Twitter moves to monetize Periscope

The new option will give advertisers and creators a 50/50 split on revenue from pre-roll ads.

Twitter has introduced a new option for monetization with the addition of pre-roll ads on Periscope video within the platform.

The experience will mirror how ads currently appear on all Twitter videos, with live and replay videos starting with a short ad in users’ timelines and on specific profiles.

This means that for the first time, creators using Periscope for live streaming have the chance to monetize their videos directly (aside from branded content deals). Advertising revenue will be divided in a 50/50 split between the advertiser and the creative. Length of the pre-roll ads will vary, but a representative from Twitter said length of pre-roll ads on Twitter typically range from five to 15 seconds.

Rory Capern, managing director at Twitter Canada, said the growth of online video consumption has led the company to offer more advertisers options related to video. “More than half of Canadians are watching an hour or more of online video each day,” he said. “It’s important that we’re giving partners additional ways to connect with these audiences.”

Twitter first integrated Periscope into its main app in early 2016. The platform has already been used by advertisers to bring fans live mobile experiences. Examples include Doritos, which broadcast a 12-hour feed to promote a new line of chips in 2015, and McDonalds, which promoted “National French Fry Day” by showing a live-stream of one of its restaurants’ fry stations. Periscope has also been tapped by media cos to host live content. Earlier this year, TVO began simultaneously streaming The Agenda on Periscope as it was broadcast on television, while the NBA signed a content deal with Twitter in 2016 that would see press conferences streamed through Periscope.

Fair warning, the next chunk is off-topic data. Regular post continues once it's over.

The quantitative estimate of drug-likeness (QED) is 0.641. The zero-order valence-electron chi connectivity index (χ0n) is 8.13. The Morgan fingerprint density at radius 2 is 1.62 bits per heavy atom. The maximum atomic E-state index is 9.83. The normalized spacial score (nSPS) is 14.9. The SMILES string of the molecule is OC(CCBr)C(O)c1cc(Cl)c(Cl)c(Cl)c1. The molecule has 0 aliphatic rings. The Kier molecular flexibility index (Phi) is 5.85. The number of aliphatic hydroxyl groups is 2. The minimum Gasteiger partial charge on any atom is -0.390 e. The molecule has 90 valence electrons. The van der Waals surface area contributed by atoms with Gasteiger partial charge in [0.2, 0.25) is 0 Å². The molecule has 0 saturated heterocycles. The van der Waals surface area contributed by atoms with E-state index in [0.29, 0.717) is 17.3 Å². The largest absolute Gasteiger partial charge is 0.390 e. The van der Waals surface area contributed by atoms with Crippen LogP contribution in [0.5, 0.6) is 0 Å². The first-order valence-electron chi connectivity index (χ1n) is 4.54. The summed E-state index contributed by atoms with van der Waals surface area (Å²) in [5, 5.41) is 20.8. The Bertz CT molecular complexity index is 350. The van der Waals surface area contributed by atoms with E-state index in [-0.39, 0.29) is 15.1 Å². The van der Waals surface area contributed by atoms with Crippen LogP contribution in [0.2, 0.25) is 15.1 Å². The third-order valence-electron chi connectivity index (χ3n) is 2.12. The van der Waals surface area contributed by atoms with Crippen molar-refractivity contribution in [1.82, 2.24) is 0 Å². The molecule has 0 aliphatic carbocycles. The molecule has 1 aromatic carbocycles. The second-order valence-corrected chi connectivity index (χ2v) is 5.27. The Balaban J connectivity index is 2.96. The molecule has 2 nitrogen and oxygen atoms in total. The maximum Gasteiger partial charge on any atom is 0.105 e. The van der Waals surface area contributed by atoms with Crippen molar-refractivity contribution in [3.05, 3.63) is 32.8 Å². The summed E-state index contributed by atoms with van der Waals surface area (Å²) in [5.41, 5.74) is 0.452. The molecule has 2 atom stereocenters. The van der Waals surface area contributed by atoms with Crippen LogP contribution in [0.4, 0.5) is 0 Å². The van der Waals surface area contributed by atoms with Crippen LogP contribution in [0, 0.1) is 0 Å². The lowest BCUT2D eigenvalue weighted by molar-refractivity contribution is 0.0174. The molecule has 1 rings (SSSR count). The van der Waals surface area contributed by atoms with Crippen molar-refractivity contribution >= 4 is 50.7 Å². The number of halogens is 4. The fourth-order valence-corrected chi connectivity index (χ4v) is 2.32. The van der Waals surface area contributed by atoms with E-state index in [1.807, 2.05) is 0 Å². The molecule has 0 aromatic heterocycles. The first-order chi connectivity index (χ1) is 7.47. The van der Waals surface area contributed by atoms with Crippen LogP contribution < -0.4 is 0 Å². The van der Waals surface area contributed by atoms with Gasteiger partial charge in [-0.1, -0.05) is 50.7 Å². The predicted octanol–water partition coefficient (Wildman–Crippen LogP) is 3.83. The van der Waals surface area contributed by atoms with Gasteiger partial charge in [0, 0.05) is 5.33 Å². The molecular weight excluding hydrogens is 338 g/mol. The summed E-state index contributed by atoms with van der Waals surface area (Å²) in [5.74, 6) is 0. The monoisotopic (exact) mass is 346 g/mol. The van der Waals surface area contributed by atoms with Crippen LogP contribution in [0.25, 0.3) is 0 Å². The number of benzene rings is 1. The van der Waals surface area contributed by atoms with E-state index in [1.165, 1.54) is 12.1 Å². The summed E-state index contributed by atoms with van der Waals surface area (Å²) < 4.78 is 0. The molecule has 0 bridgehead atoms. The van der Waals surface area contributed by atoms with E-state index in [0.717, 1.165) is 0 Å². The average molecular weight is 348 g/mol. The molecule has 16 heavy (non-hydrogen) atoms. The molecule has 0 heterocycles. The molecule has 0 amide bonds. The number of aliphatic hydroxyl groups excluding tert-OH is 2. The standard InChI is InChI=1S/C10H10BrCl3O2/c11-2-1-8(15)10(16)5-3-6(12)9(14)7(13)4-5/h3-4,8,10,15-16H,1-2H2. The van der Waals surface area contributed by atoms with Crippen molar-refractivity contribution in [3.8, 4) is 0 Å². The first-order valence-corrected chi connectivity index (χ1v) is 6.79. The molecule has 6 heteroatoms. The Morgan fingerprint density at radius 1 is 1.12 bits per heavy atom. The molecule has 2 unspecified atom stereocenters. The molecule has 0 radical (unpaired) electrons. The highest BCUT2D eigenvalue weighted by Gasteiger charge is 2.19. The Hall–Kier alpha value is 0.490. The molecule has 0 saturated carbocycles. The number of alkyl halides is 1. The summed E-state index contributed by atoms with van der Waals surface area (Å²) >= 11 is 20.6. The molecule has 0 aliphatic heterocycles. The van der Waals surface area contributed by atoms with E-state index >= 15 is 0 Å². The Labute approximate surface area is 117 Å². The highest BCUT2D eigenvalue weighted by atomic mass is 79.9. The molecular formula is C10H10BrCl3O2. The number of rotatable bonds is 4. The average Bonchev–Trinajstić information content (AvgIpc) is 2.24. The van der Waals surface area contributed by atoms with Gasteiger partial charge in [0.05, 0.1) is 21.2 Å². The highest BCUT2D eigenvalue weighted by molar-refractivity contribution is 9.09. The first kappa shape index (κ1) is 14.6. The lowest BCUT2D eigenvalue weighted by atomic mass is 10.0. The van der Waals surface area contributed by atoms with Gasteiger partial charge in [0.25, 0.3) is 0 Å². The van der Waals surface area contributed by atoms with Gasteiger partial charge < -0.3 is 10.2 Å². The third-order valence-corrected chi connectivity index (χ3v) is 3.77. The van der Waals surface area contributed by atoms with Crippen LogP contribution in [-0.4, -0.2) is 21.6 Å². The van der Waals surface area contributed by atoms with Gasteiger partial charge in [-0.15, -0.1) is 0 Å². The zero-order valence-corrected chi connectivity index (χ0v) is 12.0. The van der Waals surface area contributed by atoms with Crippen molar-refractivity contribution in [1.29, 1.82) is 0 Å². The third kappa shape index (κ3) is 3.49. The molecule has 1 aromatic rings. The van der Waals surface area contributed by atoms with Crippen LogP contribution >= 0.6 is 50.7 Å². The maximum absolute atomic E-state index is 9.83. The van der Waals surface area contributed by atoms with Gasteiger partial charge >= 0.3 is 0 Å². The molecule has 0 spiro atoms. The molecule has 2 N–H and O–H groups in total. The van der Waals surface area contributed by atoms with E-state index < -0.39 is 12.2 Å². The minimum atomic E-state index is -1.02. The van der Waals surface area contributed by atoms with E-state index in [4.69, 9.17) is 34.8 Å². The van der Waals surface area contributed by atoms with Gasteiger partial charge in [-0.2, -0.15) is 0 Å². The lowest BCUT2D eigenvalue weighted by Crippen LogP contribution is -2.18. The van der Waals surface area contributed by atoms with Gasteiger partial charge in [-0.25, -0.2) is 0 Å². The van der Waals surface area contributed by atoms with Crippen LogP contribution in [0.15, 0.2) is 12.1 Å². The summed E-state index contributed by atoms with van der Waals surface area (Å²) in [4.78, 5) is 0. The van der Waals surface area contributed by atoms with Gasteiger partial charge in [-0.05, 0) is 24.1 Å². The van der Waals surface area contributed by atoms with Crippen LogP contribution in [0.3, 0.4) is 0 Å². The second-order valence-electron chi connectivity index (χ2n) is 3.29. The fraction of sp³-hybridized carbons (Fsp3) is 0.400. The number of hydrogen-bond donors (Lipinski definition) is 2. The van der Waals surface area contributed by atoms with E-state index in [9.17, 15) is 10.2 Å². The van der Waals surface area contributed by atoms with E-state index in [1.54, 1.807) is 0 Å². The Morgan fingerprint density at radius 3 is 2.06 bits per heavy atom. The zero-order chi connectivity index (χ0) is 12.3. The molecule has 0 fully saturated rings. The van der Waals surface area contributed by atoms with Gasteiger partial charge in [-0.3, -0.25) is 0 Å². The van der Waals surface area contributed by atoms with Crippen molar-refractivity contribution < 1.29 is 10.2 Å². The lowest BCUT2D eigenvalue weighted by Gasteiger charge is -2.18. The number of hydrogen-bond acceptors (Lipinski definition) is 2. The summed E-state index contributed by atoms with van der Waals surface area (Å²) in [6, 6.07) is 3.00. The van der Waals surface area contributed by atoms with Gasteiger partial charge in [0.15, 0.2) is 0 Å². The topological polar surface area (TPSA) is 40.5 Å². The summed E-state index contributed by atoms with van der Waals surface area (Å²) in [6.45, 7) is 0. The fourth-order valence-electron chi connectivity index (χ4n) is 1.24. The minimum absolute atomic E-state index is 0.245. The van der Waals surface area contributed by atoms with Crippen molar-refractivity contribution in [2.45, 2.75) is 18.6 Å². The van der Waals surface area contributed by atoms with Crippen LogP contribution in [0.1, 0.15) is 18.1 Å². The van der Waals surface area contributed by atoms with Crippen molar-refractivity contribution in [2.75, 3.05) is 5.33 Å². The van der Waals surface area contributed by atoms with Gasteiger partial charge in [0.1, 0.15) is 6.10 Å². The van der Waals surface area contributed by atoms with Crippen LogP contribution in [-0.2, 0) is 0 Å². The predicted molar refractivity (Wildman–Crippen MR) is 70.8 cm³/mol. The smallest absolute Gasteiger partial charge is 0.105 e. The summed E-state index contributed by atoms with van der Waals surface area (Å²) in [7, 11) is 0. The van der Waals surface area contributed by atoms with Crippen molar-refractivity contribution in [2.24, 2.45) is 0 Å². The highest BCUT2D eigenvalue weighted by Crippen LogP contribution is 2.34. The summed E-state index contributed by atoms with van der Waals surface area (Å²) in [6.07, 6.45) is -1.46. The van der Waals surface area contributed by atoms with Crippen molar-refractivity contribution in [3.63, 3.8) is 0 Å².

Periscope rates high with Canadian consumers in terms of influencer marketing, according to a recent study by Izea. The study found that consumers rated Periscope at an average of 7.4/10 in terms of how influential its creators are, which gave it a higher average score than any other social platform. However, the same study found that creators are putting less time into Periscope than they had in previous years, with 9% of influencers reporting that they regularly create content for the platform in 2016 (down from 30% in 2015).